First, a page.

I'm looking for a reference for the equivalence between the least-upper-bound property and the Bolzano–Weierstrass theorem.

As a consequence of the least-upper-bound property, we can prove that every bounded monotone sequence of real numbers converges. Since every sequence of reals numbers has a monotone subsequence, we get the Bolzano–Weierstrass theorem.

Where can I find a proof for the converse?



We can try to prove it ourselves...

Suppose $S\subset \mathbb R$ has an upper bound. Pick an upper bound $a_1$ so that there is some $s\in S$ such that $|a_i-s| < 1$.

We know that we can do this because being unable to pick such an $a_1$ means that $\{x : |a-x|<1\}\cap S = \emptyset$ for all upper bounds $a$. But the archimedean property of $\mathbb{R}$ then forces $S=\emptyset$, since we could continue to replace $a$ with $a-\frac{1}{2}$.

EDIT: Note that this is not is not circular, since we are assuming Bolzano-Weierstrass, with which it is simple to prove the archimedean property. See the comments.

Since this is not a least upperbound, there is another upper bound $a_2 <a_1$ so that there is some $s \in S$ such that $|a_2-s|<\frac{1}{2}$.

Keep going to obtain a strictly decreasing sequence $a_1>a_2> a_3>\ldots$ of upper bounds of $S$ such that for each $n$ there is some $s\in S$ such that $|a_n-s|< \frac{1}{n}$. The same argument as above ensures that such a sequence exists.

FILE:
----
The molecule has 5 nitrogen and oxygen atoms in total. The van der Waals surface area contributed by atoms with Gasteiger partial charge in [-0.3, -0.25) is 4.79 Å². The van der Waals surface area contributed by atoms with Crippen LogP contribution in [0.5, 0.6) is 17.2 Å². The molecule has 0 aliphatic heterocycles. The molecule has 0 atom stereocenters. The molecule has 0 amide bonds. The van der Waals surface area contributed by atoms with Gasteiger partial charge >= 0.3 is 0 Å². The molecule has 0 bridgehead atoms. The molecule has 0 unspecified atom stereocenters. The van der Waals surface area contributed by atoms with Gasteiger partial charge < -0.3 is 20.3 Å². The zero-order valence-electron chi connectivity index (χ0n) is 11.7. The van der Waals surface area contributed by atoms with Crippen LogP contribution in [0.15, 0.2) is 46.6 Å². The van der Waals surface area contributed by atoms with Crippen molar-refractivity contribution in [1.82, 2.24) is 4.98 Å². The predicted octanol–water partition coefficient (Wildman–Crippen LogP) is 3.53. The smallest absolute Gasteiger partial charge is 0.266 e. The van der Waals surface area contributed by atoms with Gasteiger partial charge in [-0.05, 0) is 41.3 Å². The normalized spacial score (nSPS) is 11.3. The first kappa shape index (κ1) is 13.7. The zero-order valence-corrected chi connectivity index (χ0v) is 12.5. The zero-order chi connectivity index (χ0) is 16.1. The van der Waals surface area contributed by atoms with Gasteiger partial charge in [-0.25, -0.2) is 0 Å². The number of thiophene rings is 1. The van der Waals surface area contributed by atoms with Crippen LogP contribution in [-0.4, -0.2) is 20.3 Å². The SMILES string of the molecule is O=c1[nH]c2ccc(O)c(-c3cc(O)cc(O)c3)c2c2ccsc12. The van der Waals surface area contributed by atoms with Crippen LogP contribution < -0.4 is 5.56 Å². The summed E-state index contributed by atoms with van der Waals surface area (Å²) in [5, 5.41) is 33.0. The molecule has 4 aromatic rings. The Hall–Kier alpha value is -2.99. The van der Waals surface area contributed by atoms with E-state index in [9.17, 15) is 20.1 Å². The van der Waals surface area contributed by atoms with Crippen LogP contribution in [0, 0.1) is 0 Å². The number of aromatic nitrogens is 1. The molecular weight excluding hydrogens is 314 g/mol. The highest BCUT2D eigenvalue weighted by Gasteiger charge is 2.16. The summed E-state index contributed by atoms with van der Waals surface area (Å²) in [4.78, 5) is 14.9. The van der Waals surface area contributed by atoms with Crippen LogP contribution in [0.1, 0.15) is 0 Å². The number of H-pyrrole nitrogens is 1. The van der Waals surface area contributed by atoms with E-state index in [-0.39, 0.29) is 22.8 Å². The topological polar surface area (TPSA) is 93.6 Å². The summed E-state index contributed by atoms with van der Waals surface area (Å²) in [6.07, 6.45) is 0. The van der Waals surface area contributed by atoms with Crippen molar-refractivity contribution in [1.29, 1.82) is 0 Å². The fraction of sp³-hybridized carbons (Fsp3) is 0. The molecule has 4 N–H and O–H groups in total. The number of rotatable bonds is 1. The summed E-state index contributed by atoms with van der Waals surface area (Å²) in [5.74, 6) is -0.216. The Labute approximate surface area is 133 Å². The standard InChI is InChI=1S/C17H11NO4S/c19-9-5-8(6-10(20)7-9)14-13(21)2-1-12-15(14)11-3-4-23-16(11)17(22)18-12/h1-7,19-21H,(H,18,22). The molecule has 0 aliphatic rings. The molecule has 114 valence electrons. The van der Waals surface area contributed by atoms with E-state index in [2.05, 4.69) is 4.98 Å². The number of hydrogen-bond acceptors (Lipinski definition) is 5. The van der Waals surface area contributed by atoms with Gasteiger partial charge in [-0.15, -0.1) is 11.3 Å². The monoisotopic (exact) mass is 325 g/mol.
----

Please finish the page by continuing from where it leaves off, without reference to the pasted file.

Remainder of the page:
Bolzano-Weierstrass tells us that this sequence has a convergent subsequence $\{b_n\}\subset \{a_n\}$.

Set $b = \lim_{n\to \infty} b_n$. The construction of our sequence makes it clear that for any $n>0$, there is some $s\in S$ such that $b < s +\frac{1}{n}$. Thus, $b$ is a least upper bound.

  • $\begingroup$ However the archimedean property of $\Bbb R$ is proven (at least it was that way in the course I took) using LUB property. I imagine that archimedean property follows in a nice way from Bolzano-Weierstrass, but imo, this would need clarification. $\endgroup$ – Wojowu May 3 '15 at 13:58
  • $\begingroup$ All I need is that $\mathbb N$ is unbounded in $\mathbb R$. This is easy to prove if we are assuming Bolzono-Weirstrass as $|n-m|\geq 1$, so there can't be a convergence subsequece of natural numbers. $\endgroup$ – WSL May 3 '15 at 14:14

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